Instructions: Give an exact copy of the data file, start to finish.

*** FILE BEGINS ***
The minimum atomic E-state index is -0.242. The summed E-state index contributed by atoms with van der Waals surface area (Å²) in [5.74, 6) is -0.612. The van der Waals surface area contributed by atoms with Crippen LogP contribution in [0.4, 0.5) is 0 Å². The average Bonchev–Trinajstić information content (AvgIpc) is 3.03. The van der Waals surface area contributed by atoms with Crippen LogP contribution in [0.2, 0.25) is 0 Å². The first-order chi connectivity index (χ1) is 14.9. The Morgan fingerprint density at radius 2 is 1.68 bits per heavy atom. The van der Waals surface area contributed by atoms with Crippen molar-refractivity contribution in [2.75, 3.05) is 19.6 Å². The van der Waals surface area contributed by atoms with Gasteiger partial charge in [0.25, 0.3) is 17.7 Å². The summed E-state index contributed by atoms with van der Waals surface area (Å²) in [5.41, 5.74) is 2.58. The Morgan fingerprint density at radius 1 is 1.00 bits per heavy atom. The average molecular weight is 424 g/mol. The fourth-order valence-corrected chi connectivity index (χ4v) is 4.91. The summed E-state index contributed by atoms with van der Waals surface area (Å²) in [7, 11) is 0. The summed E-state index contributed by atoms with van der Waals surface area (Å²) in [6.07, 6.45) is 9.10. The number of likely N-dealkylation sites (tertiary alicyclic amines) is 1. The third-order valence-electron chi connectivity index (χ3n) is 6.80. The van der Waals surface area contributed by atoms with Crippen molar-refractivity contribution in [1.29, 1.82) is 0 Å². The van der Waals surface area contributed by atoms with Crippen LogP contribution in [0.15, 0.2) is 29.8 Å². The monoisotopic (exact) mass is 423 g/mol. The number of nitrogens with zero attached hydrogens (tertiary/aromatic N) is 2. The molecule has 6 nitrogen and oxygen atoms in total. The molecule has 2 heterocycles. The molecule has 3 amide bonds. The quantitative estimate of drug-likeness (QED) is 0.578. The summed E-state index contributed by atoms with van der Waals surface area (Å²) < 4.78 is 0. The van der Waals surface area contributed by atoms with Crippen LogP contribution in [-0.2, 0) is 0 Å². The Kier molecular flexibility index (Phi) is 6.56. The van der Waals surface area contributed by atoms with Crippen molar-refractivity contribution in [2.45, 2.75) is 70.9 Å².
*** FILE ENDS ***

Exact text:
The minimum atomic E-state index is -0.242. The summed E-state index contributed by atoms with van der Waals surface area (Å²) in [5.74, 6) is -0.612. The van der Waals surface area contributed by atoms with Crippen LogP contribution in [0.4, 0.5) is 0 Å². The average Bonchev–Trinajstić information content (AvgIpc) is 3.03. The van der Waals surface area contributed by atoms with Crippen LogP contribution in [0.2, 0.25) is 0 Å². The first-order chi connectivity index (χ1) is 14.9. The Morgan fingerprint density at radius 2 is 1.68 bits per heavy atom. The van der Waals surface area contributed by atoms with Crippen molar-refractivity contribution in [2.75, 3.05) is 19.6 Å². The van der Waals surface area contributed by atoms with Gasteiger partial charge in [0.25, 0.3) is 17.7 Å². The summed E-state index contributed by atoms with van der Waals surface area (Å²) in [5.41, 5.74) is 2.58. The Morgan fingerprint density at radius 1 is 1.00 bits per heavy atom. The average molecular weight is 424 g/mol. The fourth-order valence-corrected chi connectivity index (χ4v) is 4.91. The summed E-state index contributed by atoms with van der Waals surface area (Å²) in [7, 11) is 0. The summed E-state index contributed by atoms with van der Waals surface area (Å²) in [6.07, 6.45) is 9.10. The number of likely N-dealkylation sites (tertiary alicyclic amines) is 1. The third-order valence-electron chi connectivity index (χ3n) is 6.80. The van der Waals surface area contributed by atoms with Crippen molar-refractivity contribution in [1.29, 1.82) is 0 Å². The van der Waals surface area contributed by atoms with Crippen LogP contribution in [0.15, 0.2) is 29.8 Å². The monoisotopic (exact) mass is 423 g/mol. The number of nitrogens with zero attached hydrogens (tertiary/aromatic N) is 2. The molecule has 6 nitrogen and oxygen atoms in total. The molecule has 2 heterocycles. The molecule has 3 amide bonds. The quantitative estimate of drug-likeness (QED) is 0.578. The summed E-state index contributed by atoms with van der Waals surface area (Å²) < 4.78 is 0. The van der Waals surface area contributed by atoms with Crippen LogP contribution in [-0.2, 0) is 0 Å². The Kier molecular flexibility index (Phi) is 6.56. The van der Waals surface area contributed by atoms with Crippen molar-refractivity contribution in [2.45, 2.75) is 70.9 Å².